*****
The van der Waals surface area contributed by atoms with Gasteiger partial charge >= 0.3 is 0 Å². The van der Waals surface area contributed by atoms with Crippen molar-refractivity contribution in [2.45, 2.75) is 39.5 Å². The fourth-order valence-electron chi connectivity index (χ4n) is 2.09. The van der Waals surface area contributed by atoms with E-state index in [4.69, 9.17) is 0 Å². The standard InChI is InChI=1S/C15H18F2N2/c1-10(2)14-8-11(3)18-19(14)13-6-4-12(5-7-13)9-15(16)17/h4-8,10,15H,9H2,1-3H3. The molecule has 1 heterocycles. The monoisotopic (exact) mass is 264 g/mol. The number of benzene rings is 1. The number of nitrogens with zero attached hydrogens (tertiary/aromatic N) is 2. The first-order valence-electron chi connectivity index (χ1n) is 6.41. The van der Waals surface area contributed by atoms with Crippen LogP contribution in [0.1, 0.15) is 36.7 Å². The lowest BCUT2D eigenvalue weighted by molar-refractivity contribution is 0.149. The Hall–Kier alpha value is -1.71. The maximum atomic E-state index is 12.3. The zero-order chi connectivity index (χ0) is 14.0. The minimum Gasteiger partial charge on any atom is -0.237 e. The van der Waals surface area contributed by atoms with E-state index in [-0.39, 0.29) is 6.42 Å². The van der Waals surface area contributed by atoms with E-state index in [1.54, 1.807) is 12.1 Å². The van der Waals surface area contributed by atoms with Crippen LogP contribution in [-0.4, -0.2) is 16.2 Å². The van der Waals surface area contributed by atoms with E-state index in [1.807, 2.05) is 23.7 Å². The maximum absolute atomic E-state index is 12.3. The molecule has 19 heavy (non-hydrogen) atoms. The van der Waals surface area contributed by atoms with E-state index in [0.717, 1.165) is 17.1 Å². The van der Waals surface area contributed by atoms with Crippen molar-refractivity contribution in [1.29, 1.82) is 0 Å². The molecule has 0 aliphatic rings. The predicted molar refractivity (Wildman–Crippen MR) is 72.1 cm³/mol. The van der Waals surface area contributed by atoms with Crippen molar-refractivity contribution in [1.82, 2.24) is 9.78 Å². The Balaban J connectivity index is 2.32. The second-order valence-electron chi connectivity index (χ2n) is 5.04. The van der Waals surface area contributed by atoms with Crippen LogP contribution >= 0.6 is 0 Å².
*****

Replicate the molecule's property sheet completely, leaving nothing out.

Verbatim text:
The van der Waals surface area contributed by atoms with Gasteiger partial charge >= 0.3 is 0 Å². The van der Waals surface area contributed by atoms with Crippen molar-refractivity contribution in [2.45, 2.75) is 39.5 Å². The fourth-order valence-electron chi connectivity index (χ4n) is 2.09. The van der Waals surface area contributed by atoms with E-state index in [4.69, 9.17) is 0 Å². The standard InChI is InChI=1S/C15H18F2N2/c1-10(2)14-8-11(3)18-19(14)13-6-4-12(5-7-13)9-15(16)17/h4-8,10,15H,9H2,1-3H3. The molecule has 1 heterocycles. The monoisotopic (exact) mass is 264 g/mol. The number of benzene rings is 1. The number of nitrogens with zero attached hydrogens (tertiary/aromatic N) is 2. The first-order valence-electron chi connectivity index (χ1n) is 6.41. The van der Waals surface area contributed by atoms with Crippen LogP contribution in [0.1, 0.15) is 36.7 Å². The lowest BCUT2D eigenvalue weighted by molar-refractivity contribution is 0.149. The Hall–Kier alpha value is -1.71. The maximum atomic E-state index is 12.3. The zero-order chi connectivity index (χ0) is 14.0. The minimum Gasteiger partial charge on any atom is -0.237 e. The van der Waals surface area contributed by atoms with E-state index in [-0.39, 0.29) is 6.42 Å². The van der Waals surface area contributed by atoms with E-state index in [1.54, 1.807) is 12.1 Å². The van der Waals surface area contributed by atoms with Crippen LogP contribution in [-0.4, -0.2) is 16.2 Å². The van der Waals surface area contributed by atoms with E-state index in [1.807, 2.05) is 23.7 Å². The maximum absolute atomic E-state index is 12.3. The molecule has 19 heavy (non-hydrogen) atoms. The van der Waals surface area contributed by atoms with E-state index in [0.717, 1.165) is 17.1 Å². The van der Waals surface area contributed by atoms with Crippen molar-refractivity contribution in [1.29, 1.82) is 0 Å². The molecule has 0 aliphatic rings. The predicted molar refractivity (Wildman–Crippen MR) is 72.1 cm³/mol. The van der Waals surface area contributed by atoms with Crippen molar-refractivity contribution in [1.82, 2.24) is 9.78 Å². The Balaban J connectivity index is 2.32. The second-order valence-electron chi connectivity index (χ2n) is 5.04. The van der Waals surface area contributed by atoms with Crippen LogP contribution >= 0.6 is 0 Å².